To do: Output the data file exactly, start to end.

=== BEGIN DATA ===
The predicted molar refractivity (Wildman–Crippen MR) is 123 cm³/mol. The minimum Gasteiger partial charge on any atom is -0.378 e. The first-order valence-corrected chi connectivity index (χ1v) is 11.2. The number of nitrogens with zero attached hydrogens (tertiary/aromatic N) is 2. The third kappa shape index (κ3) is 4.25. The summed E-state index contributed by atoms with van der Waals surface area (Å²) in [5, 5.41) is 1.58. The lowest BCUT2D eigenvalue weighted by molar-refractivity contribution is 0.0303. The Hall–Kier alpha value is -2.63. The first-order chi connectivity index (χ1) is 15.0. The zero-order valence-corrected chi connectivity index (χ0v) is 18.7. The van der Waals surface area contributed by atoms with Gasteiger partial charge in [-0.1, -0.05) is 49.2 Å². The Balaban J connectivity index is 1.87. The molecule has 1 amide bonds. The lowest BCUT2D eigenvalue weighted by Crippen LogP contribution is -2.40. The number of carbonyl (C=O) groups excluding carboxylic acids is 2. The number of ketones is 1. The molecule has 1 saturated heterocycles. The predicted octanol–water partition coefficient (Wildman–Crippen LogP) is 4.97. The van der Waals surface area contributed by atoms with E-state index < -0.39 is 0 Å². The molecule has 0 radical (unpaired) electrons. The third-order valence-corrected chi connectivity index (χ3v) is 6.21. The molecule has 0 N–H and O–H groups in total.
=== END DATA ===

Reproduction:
The predicted molar refractivity (Wildman–Crippen MR) is 123 cm³/mol. The minimum Gasteiger partial charge on any atom is -0.378 e. The first-order valence-corrected chi connectivity index (χ1v) is 11.2. The number of nitrogens with zero attached hydrogens (tertiary/aromatic N) is 2. The third kappa shape index (κ3) is 4.25. The summed E-state index contributed by atoms with van der Waals surface area (Å²) in [5, 5.41) is 1.58. The lowest BCUT2D eigenvalue weighted by molar-refractivity contribution is 0.0303. The Hall–Kier alpha value is -2.63. The first-order chi connectivity index (χ1) is 15.0. The zero-order valence-corrected chi connectivity index (χ0v) is 18.7. The van der Waals surface area contributed by atoms with Gasteiger partial charge in [-0.1, -0.05) is 49.2 Å². The Balaban J connectivity index is 1.87. The molecule has 1 amide bonds. The lowest BCUT2D eigenvalue weighted by Crippen LogP contribution is -2.40. The number of carbonyl (C=O) groups excluding carboxylic acids is 2. The number of ketones is 1. The molecule has 1 saturated heterocycles. The predicted octanol–water partition coefficient (Wildman–Crippen LogP) is 4.97. The van der Waals surface area contributed by atoms with E-state index < -0.39 is 0 Å². The molecule has 0 radical (unpaired) electrons. The third-order valence-corrected chi connectivity index (χ3v) is 6.21. The molecule has 0 N–H and O–H groups in total.